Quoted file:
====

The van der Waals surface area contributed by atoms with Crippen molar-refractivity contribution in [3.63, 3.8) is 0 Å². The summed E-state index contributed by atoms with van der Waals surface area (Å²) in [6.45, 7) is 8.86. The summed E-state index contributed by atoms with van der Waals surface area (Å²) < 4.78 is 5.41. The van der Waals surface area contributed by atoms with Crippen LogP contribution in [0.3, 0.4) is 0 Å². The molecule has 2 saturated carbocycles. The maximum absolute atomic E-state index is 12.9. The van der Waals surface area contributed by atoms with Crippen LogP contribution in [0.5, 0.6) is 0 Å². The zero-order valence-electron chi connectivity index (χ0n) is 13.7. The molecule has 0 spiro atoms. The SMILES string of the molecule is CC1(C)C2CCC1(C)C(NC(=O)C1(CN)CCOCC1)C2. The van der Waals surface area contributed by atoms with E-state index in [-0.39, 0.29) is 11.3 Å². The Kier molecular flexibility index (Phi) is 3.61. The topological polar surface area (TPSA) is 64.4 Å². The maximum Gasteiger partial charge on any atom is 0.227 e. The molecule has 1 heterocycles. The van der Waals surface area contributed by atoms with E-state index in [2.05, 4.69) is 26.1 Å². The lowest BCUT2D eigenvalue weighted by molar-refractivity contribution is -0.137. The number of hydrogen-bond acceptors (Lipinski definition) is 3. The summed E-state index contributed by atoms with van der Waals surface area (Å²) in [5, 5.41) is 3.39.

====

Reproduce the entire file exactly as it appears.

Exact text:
The van der Waals surface area contributed by atoms with Crippen molar-refractivity contribution in [3.63, 3.8) is 0 Å². The summed E-state index contributed by atoms with van der Waals surface area (Å²) in [6.45, 7) is 8.86. The summed E-state index contributed by atoms with van der Waals surface area (Å²) < 4.78 is 5.41. The van der Waals surface area contributed by atoms with Crippen LogP contribution in [0.3, 0.4) is 0 Å². The molecule has 2 saturated carbocycles. The maximum absolute atomic E-state index is 12.9. The van der Waals surface area contributed by atoms with Crippen LogP contribution in [0.5, 0.6) is 0 Å². The zero-order valence-electron chi connectivity index (χ0n) is 13.7. The molecule has 0 spiro atoms. The SMILES string of the molecule is CC1(C)C2CCC1(C)C(NC(=O)C1(CN)CCOCC1)C2. The van der Waals surface area contributed by atoms with E-state index in [-0.39, 0.29) is 11.3 Å². The Kier molecular flexibility index (Phi) is 3.61. The topological polar surface area (TPSA) is 64.4 Å². The maximum Gasteiger partial charge on any atom is 0.227 e. The molecule has 1 heterocycles. The van der Waals surface area contributed by atoms with E-state index in [2.05, 4.69) is 26.1 Å². The lowest BCUT2D eigenvalue weighted by molar-refractivity contribution is -0.137. The number of hydrogen-bond acceptors (Lipinski definition) is 3. The summed E-state index contributed by atoms with van der Waals surface area (Å²) in [5, 5.41) is 3.39.